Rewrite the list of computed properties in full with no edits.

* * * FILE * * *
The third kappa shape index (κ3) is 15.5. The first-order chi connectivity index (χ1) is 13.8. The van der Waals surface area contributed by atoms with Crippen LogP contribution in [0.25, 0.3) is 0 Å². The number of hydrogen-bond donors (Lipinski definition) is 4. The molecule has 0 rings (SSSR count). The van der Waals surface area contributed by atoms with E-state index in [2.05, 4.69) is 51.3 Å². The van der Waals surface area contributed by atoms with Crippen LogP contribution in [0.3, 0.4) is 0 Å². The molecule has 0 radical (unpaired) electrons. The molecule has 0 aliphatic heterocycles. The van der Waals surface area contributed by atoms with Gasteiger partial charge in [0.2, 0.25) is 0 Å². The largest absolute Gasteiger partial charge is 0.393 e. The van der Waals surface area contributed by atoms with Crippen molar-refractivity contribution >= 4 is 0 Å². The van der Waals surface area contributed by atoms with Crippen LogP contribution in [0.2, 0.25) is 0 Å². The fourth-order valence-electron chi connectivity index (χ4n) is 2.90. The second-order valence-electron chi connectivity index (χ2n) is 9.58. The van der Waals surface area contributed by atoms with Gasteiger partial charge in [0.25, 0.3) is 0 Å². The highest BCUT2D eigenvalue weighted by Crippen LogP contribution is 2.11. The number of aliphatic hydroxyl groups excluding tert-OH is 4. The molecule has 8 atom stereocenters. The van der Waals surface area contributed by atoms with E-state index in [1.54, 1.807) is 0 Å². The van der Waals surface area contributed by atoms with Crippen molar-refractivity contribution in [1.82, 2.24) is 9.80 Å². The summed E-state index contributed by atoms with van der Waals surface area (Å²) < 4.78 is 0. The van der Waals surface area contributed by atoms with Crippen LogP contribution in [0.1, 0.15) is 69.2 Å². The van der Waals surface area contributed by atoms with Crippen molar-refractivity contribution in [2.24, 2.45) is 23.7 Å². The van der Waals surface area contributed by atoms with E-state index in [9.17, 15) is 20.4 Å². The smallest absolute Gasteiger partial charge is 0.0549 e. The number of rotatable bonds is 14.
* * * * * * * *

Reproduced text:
The third kappa shape index (κ3) is 15.5. The first-order chi connectivity index (χ1) is 13.8. The van der Waals surface area contributed by atoms with Crippen LogP contribution in [0.25, 0.3) is 0 Å². The number of hydrogen-bond donors (Lipinski definition) is 4. The molecule has 0 rings (SSSR count). The van der Waals surface area contributed by atoms with E-state index in [2.05, 4.69) is 51.3 Å². The van der Waals surface area contributed by atoms with Crippen LogP contribution in [0.3, 0.4) is 0 Å². The molecule has 0 radical (unpaired) electrons. The molecule has 0 aliphatic heterocycles. The van der Waals surface area contributed by atoms with Gasteiger partial charge in [0.2, 0.25) is 0 Å². The largest absolute Gasteiger partial charge is 0.393 e. The van der Waals surface area contributed by atoms with Crippen molar-refractivity contribution >= 4 is 0 Å². The van der Waals surface area contributed by atoms with Crippen LogP contribution in [0.2, 0.25) is 0 Å². The fourth-order valence-electron chi connectivity index (χ4n) is 2.90. The second-order valence-electron chi connectivity index (χ2n) is 9.58. The van der Waals surface area contributed by atoms with Gasteiger partial charge in [0.25, 0.3) is 0 Å². The highest BCUT2D eigenvalue weighted by Crippen LogP contribution is 2.11. The number of aliphatic hydroxyl groups excluding tert-OH is 4. The molecule has 8 atom stereocenters. The van der Waals surface area contributed by atoms with E-state index in [1.54, 1.807) is 0 Å². The van der Waals surface area contributed by atoms with Crippen molar-refractivity contribution in [1.82, 2.24) is 9.80 Å². The summed E-state index contributed by atoms with van der Waals surface area (Å²) < 4.78 is 0. The van der Waals surface area contributed by atoms with Crippen LogP contribution in [0.1, 0.15) is 69.2 Å². The van der Waals surface area contributed by atoms with Crippen molar-refractivity contribution in [2.24, 2.45) is 23.7 Å². The van der Waals surface area contributed by atoms with E-state index in [9.17, 15) is 20.4 Å². The smallest absolute Gasteiger partial charge is 0.0549 e. The number of rotatable bonds is 14.